Explore Our Pediatric Neonatal Surgery Services
When your baby has a serious illness, we’re here to help. The neonatal surgeons at Joe DiMaggio Children’s Hospital treat a wide range of health conditions, including neonatal congenital anomalies. We provide compassionate care for the youngest patients with a highly specialized team and advanced technology.
Why Choose Joe DiMaggio Children’s Hospital for Neonatal Surgery?
Our neonatal surgeons are part of an integrated team of specialists at any of our Neonatal Intensive Care Unit (NICU) locations. We offer:
- High level of care: Our NICU is a Regional Perinatal Intensive Care Center – one of only 11 in the state of Florida. We offer a highly specialized team and advanced technology to care for babies with special health needs, including rare anomalies.
- Prenatal consultations: Families are offered the opportunity to meet with our surgeons before their babies are born if a condition is identified in utero or if a mother has a high-risk pregnancy. During our prenatal consultation, you’ll learn what to expect when your baby arrives, and we’ll discuss potential treatment options. We’ll provide as much information as possible to help you prepare for the road ahead. When needed, we also recommend genetic counseling.
- Comprehensive care: As a dedicated children’s hospital, we offer a depth and breadth of services that’s hard to match. We’re here for your family, from prenatal care through your baby’s first year of life and beyond.
- Collaborative team: Many neonatal cases are complex, involving several health concerns. We care for children using a multidisciplinary approach, and our surgeons meet regularly to discuss each patient’s needs and create effective treatment plans.
- Minimally invasive methods: We can use minimally invasive methods for many surgeries. One of these techniques is laparoscopy, which involves using a small camera to see inside your child’s body. With these methods, we use tiny incisions, generally resulting in an easier, faster recovery for your baby than with traditional surgery.
- Constant communication: This time in your family’s life can feel challenging and uncertain. We believe in helping your family take “baby steps” toward healing. Our team is committed to keeping you informed and engaged every step of the way.
Types of Neonatal Surgery
Some of the conditions we treat include:
We treat conditions involving the biliary tract such as biliary atresia, in which the bile ducts become inflamed and blocked soon after a baby is born. This blockage causes digestive fluid to damage the liver. Learn more about how we treat gastrointestinal conditions.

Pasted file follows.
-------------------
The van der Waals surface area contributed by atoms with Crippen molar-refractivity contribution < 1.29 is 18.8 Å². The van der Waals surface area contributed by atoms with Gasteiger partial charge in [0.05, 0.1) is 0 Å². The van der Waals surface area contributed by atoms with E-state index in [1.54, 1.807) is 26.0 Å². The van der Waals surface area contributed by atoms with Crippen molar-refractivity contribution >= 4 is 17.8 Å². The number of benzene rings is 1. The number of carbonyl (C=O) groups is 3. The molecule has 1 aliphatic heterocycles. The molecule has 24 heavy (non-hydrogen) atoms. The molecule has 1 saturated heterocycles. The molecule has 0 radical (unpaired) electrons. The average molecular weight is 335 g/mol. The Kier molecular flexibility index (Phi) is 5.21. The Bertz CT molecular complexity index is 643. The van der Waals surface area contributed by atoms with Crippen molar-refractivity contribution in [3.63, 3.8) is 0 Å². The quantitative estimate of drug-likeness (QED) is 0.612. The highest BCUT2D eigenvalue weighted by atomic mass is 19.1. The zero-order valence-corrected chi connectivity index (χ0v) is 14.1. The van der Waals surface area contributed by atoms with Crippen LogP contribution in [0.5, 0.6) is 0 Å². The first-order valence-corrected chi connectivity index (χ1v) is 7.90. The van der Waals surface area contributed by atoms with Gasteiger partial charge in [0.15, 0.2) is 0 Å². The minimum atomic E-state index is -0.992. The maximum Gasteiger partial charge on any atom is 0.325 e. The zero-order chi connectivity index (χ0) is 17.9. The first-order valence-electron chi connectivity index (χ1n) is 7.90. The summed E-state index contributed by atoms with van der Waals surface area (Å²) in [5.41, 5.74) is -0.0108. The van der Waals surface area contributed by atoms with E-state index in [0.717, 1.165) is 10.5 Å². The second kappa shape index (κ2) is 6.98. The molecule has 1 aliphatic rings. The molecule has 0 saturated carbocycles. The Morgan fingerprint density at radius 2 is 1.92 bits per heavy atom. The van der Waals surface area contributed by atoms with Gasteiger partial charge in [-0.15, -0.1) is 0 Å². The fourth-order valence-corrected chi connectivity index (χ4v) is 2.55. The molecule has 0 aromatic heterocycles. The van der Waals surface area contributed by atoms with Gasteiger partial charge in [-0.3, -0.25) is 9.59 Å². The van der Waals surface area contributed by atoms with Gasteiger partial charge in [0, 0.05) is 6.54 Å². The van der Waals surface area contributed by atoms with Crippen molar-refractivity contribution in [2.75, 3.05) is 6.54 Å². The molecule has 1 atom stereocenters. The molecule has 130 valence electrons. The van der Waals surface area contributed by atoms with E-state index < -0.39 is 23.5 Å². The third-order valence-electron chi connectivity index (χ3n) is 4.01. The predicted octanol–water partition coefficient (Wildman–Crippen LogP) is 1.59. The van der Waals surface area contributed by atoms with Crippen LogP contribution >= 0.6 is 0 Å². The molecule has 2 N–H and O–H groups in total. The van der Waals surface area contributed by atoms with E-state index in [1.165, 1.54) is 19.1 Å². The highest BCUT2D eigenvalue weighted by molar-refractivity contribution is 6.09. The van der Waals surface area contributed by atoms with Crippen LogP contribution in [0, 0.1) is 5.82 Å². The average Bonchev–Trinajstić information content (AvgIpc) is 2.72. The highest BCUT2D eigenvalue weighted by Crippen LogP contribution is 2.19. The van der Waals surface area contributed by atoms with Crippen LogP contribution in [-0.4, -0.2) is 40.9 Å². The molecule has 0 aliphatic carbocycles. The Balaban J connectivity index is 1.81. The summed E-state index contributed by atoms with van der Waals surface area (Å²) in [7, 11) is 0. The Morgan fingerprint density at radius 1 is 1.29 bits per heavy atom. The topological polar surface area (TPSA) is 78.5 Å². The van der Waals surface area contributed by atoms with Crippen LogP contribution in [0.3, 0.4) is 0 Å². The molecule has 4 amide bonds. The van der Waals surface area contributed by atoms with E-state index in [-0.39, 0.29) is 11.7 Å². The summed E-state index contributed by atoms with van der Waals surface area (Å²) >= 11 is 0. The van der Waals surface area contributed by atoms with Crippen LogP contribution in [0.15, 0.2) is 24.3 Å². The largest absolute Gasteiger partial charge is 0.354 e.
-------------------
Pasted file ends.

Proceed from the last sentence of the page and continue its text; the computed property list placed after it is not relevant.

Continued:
When the intestines become blocked, a baby can’t digest food properly. Sometimes we can relieve the obstruction with a tube. If the bowel tissue is damaged, we may repair the problem with surgery.
This birth defect obstructs in a baby’s small intestine, which connects the stomach to the large intestine. In duodenal atresia, the first part of the small bowel (the duodenum) has not developed properly. Learn more about how we treat gastrointestinal conditions.
This condition happens when bacteria infects a baby’s intestinal wall, causing the tissue to break down. Our surgeons are experienced at removing the damaged part of the intestine while preserving as much of the bowel as possible.
Sometimes, baby girls develop ovarian cysts believed to be caused by maternal pregnancy hormones. We can often detect these cysts prenatally and remove them, when necessary, when the baby is born.
Babies who have a thickened pylorus (valve between the stomach and small intestine) can have trouble digesting food. Our surgeons perform an operation called a pyloromyotomy, which creates a channel for food to pass through to the small intestine.
Neonatal congenital anomalies are caused by problems during the baby’s development before birth. Neonatal surgeons treat the following anomalies, working closely with specialists across the hospital to provide the most effective treatment:
Babies with this rare condition have extra lung tissue that does not work like normal lung tissue. We can perform surgery to remove this tissue.
In this condition, the esophagus does not form properly before birth and is split into two segments that don’t connect. We use several methods for treating this condition, depending on the distance between the sections.
Babies with these conditions have some of their internal organs extending outside their bodies through a hole in their bellies. Surgeons can restore the intestines and any other affected organs to their proper locations.
Babies with this condition are missing nerve cells in the muscles of their colons, which prevents them from passing stool. We treat this condition with surgery to bypass or remove the diseased part of the colon.
The esophagus connects the throat to the stomach, while the trachea leads from the throat to the windpipe and lungs. Normally, these tubes are separate from one another, but babies with fistulas have unusual connections between the two that we can repair through surgery.
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